Orichalcum may have been a noble metal such as platinum, as it was supposed to be mined, or one type of bronze or brass or possibly some other metal alloy. In 2015, metal ingots were found in an ancient shipwreck in Gela (Sicily), which were made of an alloy primarily consisting of copper, zinc and small percentages of nickel, lead, and iron.In numismatics, orichalcum is the golden-colored bronze alloy used by the Roman Empire for their sestertius and dupondius coins.

Shakudō

Shakudō (赤銅) is a Japanese billon of gold and copper (typically 4–10% gold, 96–90% copper), one of the irogane class of colored metals, which can be treated to develop a black, or sometimes indigo, patina, resembling lacquer. Unpatinated shakudō visually resembles bronze; the dark color is induced by the niiro artificial patination process, involving boiling in a solution, generally including rokushō.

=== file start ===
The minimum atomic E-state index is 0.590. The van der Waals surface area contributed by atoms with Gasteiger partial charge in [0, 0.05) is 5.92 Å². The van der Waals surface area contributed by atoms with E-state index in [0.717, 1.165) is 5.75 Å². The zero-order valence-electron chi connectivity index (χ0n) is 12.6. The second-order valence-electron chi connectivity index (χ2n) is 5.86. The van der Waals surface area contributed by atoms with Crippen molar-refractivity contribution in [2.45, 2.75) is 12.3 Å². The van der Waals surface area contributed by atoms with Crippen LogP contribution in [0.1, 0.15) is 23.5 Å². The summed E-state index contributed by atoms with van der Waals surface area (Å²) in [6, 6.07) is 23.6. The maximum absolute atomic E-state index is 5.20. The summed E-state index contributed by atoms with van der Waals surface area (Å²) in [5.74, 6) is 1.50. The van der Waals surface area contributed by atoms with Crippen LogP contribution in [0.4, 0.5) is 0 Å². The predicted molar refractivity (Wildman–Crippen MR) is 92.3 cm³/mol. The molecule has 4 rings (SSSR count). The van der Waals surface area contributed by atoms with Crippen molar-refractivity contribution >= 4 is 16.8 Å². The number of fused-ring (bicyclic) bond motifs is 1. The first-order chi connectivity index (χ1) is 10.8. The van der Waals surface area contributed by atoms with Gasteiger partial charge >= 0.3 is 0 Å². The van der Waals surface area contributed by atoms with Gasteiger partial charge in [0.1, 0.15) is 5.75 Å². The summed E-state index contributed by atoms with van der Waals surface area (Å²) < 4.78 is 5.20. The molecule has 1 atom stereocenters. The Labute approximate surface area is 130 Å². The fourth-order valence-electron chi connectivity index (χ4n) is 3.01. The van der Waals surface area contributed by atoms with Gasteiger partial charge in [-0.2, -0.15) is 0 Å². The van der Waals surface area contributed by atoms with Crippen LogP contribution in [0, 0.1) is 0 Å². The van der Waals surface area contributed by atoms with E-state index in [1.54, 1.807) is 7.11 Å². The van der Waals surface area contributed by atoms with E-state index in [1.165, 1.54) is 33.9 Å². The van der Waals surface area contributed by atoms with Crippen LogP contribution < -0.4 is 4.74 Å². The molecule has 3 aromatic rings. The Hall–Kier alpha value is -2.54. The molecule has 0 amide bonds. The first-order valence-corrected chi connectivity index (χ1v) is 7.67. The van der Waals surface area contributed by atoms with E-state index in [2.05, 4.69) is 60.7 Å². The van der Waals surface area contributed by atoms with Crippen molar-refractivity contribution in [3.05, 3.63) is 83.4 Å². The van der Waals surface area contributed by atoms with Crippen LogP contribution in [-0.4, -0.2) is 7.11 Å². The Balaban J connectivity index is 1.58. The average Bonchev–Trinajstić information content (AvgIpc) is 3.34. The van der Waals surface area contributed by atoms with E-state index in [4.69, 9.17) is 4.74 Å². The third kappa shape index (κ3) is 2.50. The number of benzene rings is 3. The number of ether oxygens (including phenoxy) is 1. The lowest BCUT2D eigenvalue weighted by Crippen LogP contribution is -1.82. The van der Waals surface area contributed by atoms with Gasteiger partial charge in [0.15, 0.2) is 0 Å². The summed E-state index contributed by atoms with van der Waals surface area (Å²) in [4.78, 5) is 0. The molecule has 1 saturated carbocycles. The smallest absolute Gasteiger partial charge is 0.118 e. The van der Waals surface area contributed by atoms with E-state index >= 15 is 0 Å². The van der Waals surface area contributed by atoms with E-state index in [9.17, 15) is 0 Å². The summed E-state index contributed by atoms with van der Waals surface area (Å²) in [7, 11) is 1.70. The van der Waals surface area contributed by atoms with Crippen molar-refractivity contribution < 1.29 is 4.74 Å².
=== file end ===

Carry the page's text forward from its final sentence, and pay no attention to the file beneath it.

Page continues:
Shibuichi

Shibuichi (四分一) is a historically Japanese copper alloy, a member of the irogane class, which is patinated into a range of subtle greys and muted shades of blue, green, and brown, through the use of niiro processes, involving the rokushō compound.

Tumbaga

Tumbaga is the name for a non-specific alloy of gold and copper given by Spanish Conquistadors to metals composed of these elements found in widespread use in pre-Columbian Mesoamerica and South America.

The term is believed to be a borrowing from Malay tembaga, meaning "copper" or "brass", which in turn is from Prakrit.

Forms
Making
Materials
Terms

This page is based on a Wikipedia article written by authors (here).
Text is available under the CC BY-SA 3.0 license; additional terms may apply.
Images, videos and audio are available under their respective licenses.